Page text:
Over the last six months, this blog has become a hikers' instruction manual. My "warden" job in the highlands is totally immersive — I love it for that — and there is little space in my brain for any other line of thought. Since we left, I've lost my focus; I've been stuck in my head and forgotten how to write my way out. Those of you who only check this site* will be totally unaware that we have moved to the East Fjords.
*I post photos on my facebook page most days.
Dan and I have a new job at Havarí, an organic farm, cafe and guesthouse on Karlsstaðir (the farm's traditional name) in the southern part of the Eastfjords. It's a forty minute
drive north from Djúpivogur (population between three and four hundred) and around half an hour south from Breiðdalsvík (population one hundred, and something).
Havarí (roughly translating to "chaos") is the brain child of Berglind and Svavar. Though Iceland's population is relatively small, the East Fjords are far from Landmannalaugar, so we were surprised to find that all our Icelandic friends knew about the place already. Svavar's music, under the name Prins Póló, is well known in Iceland and I shortly realised that we had sometimes been working to his songs while we cleaned. Their vegan sausage "Bulsur" is also a house-hold name, but the Icelanders I spoke to about it were strongly divided as to whether this was a natural concept or not. For a nation historically unable to grow fruit or most vegetables, not eating meat or fish can be a contentious issue; though plenty of young people are choosing to turn vegetarian or even vegan now, there are still many who find this very strange.
Our jobs are to run the cafe through the winter (11-4 every day if you're passing); look after the hostel for guests; and cook the cakes, soup, mashed potato and other food sold for lunch. We live on-site in the old farm house pictured below.
Hiking is my healthiest obsession. Living in beautiful places, I begin to feel guilty on the second day of not getting out. To begin with, I only had time and the confidence for small ventures out from Karlsstaðir...
Down by the sea, I followed the shoreline as the black sand gave way to almost-familiar rocky parts and kelp forests below. It rang in my mind as a distorted part of Scotland, as if I was wearing somebody else's glasses; the rocks had right angles in confusing places and were flamboyantly arranged into impractically narrow gullies and random overhanging boulders. Anything wet was absurdly slippery and I had to crawl with my hands to escape an innocuous looking stretch of rock-pools. Thankfully it was peaceful there and there were only ducks to watch me.
Having watched the Highlands plunge into autumn some time near the end of August, I was mentally prepared for imminent endless dark evenings, rain lashing against the windows, and wearing my woolly hat in bed under several extra blankets. To my surprise, in the East Fjords, September and the first half of October were largely clear, with only very occasional snow, and just about everything else in healthy doses. I treated every sunny day like the last of the season and found myself outside quite a lot.
Initially, it seemed quite committing to start exploring the mountains behind our house. I waited until my first whole day off to hike the only route people had talked about. It was unmarked, but easy to find as it followed the plateau behind the cliffs, above the farm.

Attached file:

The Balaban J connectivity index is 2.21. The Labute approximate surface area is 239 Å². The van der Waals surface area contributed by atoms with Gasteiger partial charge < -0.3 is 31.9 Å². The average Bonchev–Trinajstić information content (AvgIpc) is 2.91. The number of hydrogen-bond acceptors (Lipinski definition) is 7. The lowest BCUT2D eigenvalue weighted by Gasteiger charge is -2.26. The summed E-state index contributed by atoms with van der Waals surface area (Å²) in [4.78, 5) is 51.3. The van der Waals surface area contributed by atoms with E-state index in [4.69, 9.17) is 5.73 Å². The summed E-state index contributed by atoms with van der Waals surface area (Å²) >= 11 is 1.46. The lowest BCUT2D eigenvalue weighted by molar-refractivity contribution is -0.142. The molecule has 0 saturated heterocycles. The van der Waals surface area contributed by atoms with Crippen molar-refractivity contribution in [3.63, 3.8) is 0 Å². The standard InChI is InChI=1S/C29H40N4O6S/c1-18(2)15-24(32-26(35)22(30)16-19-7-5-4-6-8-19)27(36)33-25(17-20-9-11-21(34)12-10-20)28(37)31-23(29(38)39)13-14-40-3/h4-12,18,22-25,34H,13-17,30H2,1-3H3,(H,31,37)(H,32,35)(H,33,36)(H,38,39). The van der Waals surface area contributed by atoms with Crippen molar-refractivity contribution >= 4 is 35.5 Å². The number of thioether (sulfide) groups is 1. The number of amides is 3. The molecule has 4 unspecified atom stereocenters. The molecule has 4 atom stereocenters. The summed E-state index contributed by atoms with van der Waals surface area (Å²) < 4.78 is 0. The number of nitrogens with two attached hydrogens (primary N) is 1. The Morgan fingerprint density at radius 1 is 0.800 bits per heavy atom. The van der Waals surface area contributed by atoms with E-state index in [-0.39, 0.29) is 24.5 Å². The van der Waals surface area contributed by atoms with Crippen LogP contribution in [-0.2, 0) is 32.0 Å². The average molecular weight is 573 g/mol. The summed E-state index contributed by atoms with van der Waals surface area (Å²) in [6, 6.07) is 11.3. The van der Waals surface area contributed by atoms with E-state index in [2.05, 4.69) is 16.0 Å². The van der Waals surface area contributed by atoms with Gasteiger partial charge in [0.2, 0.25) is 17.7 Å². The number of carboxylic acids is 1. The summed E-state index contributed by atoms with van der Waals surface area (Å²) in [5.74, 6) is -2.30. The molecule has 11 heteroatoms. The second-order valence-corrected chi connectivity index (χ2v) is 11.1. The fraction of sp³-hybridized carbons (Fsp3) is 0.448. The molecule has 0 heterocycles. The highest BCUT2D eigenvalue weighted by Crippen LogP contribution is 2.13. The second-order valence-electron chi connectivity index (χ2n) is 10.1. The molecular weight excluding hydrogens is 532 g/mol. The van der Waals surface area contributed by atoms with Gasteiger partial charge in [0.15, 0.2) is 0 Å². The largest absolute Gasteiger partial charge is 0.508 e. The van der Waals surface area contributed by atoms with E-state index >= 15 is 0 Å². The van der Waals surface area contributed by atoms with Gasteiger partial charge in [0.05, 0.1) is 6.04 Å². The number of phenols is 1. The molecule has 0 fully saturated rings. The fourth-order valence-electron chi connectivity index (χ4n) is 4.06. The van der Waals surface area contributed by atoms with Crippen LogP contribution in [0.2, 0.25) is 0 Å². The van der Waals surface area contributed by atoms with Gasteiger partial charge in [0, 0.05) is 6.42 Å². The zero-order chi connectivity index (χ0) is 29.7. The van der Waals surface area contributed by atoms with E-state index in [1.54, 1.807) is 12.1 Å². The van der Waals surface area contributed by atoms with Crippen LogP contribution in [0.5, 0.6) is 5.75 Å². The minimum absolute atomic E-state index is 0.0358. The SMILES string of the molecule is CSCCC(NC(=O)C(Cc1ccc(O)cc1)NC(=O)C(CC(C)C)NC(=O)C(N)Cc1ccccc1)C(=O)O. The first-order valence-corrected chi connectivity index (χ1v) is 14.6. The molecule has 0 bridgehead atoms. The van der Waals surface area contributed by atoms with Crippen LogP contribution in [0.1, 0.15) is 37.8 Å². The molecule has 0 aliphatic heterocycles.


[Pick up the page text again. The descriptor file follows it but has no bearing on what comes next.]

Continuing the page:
After following the plateau, the route comes down into Krossdalur. This valley quickly became my favourite place in the area, and I returned every week or so to watch it falling through autumn. The green became patched with red and yellow, before it started to fade away. I knew there were reindeer around and was tentatively excited about my chance of seeing them. Nothing makes me quite as happy as seeing a new animal in the wild.
I first saw the herd around a kilometer away, and eagerly took a dozen photos of tiny brown and white blobs. As I got closer, they disappeared over the horizon. I was thrilled and happily striding along until, coming over an insignificant hillock, I was surprised bya huge pair of antlers. The reindeer was less than fifteen meters away and I stopped dead in my tracks. Creeping backwards, somewhat terrified, I hid behind a big boulder and waited with my camera until he began to walk uphill.
He didn't notice me until I took the first photo, looking just as shocked as I had been. We stared at each-other for a minute, and I made my way back behind the boulder before running, crouched and silent like a cartoon thief, back down the hill. I kept out of the reindeer's eye-line until I was quite far away and, when I looked back, he was also doing a comedy panic gallop up the hill away from me.
Once we were far enough apart, he relaxed and posed majestically on the brow of the hill.
After over a month of delay, I finally coordinated the free time, weather, and my enthusiasm enough to climb Berunestindur. Without a map or known path, my confidence was wavering. From the plateau it looked feasible, but the higher I got, the more intimidated I felt by the rocky section above me. My unspecific fear was not mainly focused on falling, but rather getting stuck on something that wasn't solid (Icelandic scree is a nemesis of mine), or being surprised by a cloud and losing my safe route down...
I was pathetically pleased to reach the summit [and even more relieved to get back down again].
One morning I looked around and everything had turned brown. The subtle autumn had slipped past and darkness loomed before us. I'm strangely excited.